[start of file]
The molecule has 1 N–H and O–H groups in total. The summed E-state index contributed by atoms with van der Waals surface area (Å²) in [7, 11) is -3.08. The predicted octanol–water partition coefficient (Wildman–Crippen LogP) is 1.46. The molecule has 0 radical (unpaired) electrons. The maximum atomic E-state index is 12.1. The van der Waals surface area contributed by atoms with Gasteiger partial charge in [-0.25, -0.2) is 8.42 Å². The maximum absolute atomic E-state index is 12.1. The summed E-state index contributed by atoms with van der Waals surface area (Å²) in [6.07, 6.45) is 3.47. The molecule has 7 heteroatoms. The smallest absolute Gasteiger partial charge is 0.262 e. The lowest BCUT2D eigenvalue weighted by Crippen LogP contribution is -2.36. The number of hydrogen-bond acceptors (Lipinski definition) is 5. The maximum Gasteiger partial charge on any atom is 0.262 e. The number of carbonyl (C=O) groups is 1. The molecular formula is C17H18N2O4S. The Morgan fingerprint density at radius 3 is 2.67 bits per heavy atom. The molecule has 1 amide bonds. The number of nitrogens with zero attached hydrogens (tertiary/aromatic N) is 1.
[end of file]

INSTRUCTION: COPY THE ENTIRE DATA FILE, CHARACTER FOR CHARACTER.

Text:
The molecule has 1 N–H and O–H groups in total. The summed E-state index contributed by atoms with van der Waals surface area (Å²) in [7, 11) is -3.08. The predicted octanol–water partition coefficient (Wildman–Crippen LogP) is 1.46. The molecule has 0 radical (unpaired) electrons. The maximum atomic E-state index is 12.1. The van der Waals surface area contributed by atoms with Gasteiger partial charge in [-0.25, -0.2) is 8.42 Å². The maximum absolute atomic E-state index is 12.1. The summed E-state index contributed by atoms with van der Waals surface area (Å²) in [6.07, 6.45) is 3.47. The molecule has 7 heteroatoms. The smallest absolute Gasteiger partial charge is 0.262 e. The lowest BCUT2D eigenvalue weighted by Crippen LogP contribution is -2.36. The number of hydrogen-bond acceptors (Lipinski definition) is 5. The maximum Gasteiger partial charge on any atom is 0.262 e. The number of carbonyl (C=O) groups is 1. The molecular formula is C17H18N2O4S. The Morgan fingerprint density at radius 3 is 2.67 bits per heavy atom. The molecule has 1 amide bonds. The number of nitrogens with zero attached hydrogens (tertiary/aromatic N) is 1.